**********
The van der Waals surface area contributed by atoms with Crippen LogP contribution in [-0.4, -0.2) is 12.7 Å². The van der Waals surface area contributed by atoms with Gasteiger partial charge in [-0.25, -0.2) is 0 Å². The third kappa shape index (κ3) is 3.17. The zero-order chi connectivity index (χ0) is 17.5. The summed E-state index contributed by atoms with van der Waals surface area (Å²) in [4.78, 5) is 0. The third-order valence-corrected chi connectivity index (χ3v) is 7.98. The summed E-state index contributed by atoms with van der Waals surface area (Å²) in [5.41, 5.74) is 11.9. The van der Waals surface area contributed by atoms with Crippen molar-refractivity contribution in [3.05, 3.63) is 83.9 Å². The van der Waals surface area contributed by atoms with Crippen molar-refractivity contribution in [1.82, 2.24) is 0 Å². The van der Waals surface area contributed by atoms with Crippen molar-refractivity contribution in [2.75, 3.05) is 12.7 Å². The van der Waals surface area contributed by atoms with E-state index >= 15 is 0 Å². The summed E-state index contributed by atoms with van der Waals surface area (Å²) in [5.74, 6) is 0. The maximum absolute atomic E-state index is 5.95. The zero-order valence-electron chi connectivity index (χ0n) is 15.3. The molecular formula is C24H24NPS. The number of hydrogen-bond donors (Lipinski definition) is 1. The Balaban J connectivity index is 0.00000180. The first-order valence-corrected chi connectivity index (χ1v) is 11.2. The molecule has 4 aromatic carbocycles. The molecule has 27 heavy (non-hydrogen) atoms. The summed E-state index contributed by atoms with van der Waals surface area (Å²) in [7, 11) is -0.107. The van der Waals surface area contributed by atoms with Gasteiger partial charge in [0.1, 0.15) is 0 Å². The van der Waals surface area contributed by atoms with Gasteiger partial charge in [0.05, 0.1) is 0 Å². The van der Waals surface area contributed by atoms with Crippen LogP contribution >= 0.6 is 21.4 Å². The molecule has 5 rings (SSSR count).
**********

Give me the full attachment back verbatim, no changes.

The van der Waals surface area contributed by atoms with Crippen LogP contribution in [-0.4, -0.2) is 12.7 Å². The van der Waals surface area contributed by atoms with Gasteiger partial charge in [-0.25, -0.2) is 0 Å². The third kappa shape index (κ3) is 3.17. The zero-order chi connectivity index (χ0) is 17.5. The summed E-state index contributed by atoms with van der Waals surface area (Å²) in [4.78, 5) is 0. The third-order valence-corrected chi connectivity index (χ3v) is 7.98. The summed E-state index contributed by atoms with van der Waals surface area (Å²) in [5.41, 5.74) is 11.9. The van der Waals surface area contributed by atoms with Crippen molar-refractivity contribution in [3.05, 3.63) is 83.9 Å². The van der Waals surface area contributed by atoms with Crippen molar-refractivity contribution in [1.82, 2.24) is 0 Å². The van der Waals surface area contributed by atoms with Crippen molar-refractivity contribution in [2.75, 3.05) is 12.7 Å². The van der Waals surface area contributed by atoms with E-state index >= 15 is 0 Å². The summed E-state index contributed by atoms with van der Waals surface area (Å²) in [5.74, 6) is 0. The maximum absolute atomic E-state index is 5.95. The zero-order valence-electron chi connectivity index (χ0n) is 15.3. The molecular formula is C24H24NPS. The number of hydrogen-bond donors (Lipinski definition) is 1. The Balaban J connectivity index is 0.00000180. The first-order valence-corrected chi connectivity index (χ1v) is 11.2. The molecule has 4 aromatic carbocycles. The molecule has 27 heavy (non-hydrogen) atoms. The summed E-state index contributed by atoms with van der Waals surface area (Å²) in [7, 11) is -0.107. The van der Waals surface area contributed by atoms with Gasteiger partial charge in [0.1, 0.15) is 0 Å². The van der Waals surface area contributed by atoms with Gasteiger partial charge in [0.05, 0.1) is 0 Å². The van der Waals surface area contributed by atoms with Crippen LogP contribution >= 0.6 is 21.4 Å². The molecule has 5 rings (SSSR count).